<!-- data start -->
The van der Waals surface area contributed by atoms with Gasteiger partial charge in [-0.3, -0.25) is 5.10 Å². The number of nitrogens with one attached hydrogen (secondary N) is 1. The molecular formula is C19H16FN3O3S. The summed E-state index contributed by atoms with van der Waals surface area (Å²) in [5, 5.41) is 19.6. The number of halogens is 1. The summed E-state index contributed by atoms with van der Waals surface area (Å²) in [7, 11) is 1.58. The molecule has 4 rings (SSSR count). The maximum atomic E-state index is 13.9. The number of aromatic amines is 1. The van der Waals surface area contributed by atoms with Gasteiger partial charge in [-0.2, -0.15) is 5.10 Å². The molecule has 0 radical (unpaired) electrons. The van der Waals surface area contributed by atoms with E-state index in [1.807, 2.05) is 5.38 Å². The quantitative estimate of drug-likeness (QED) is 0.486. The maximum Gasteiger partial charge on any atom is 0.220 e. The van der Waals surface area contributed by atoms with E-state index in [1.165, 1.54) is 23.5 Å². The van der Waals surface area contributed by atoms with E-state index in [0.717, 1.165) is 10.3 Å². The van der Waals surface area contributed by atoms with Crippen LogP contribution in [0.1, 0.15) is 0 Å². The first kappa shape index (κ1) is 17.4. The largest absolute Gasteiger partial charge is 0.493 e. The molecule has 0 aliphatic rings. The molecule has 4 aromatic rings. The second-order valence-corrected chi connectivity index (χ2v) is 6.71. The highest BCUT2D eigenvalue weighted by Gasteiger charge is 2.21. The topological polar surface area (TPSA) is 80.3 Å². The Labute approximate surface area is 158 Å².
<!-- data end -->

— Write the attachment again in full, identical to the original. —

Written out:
The van der Waals surface area contributed by atoms with Gasteiger partial charge in [-0.3, -0.25) is 5.10 Å². The number of nitrogens with one attached hydrogen (secondary N) is 1. The molecular formula is C19H16FN3O3S. The summed E-state index contributed by atoms with van der Waals surface area (Å²) in [5, 5.41) is 19.6. The number of halogens is 1. The summed E-state index contributed by atoms with van der Waals surface area (Å²) in [7, 11) is 1.58. The molecule has 4 rings (SSSR count). The maximum atomic E-state index is 13.9. The number of aromatic amines is 1. The van der Waals surface area contributed by atoms with Gasteiger partial charge in [-0.2, -0.15) is 5.10 Å². The molecule has 0 radical (unpaired) electrons. The van der Waals surface area contributed by atoms with E-state index in [1.807, 2.05) is 5.38 Å². The quantitative estimate of drug-likeness (QED) is 0.486. The maximum Gasteiger partial charge on any atom is 0.220 e. The van der Waals surface area contributed by atoms with E-state index in [1.165, 1.54) is 23.5 Å². The van der Waals surface area contributed by atoms with E-state index in [0.717, 1.165) is 10.3 Å². The van der Waals surface area contributed by atoms with Crippen LogP contribution in [0.1, 0.15) is 0 Å². The first kappa shape index (κ1) is 17.4. The largest absolute Gasteiger partial charge is 0.493 e. The molecule has 0 aliphatic rings. The molecule has 4 aromatic rings. The second-order valence-corrected chi connectivity index (χ2v) is 6.71. The highest BCUT2D eigenvalue weighted by Gasteiger charge is 2.21. The topological polar surface area (TPSA) is 80.3 Å². The Labute approximate surface area is 158 Å².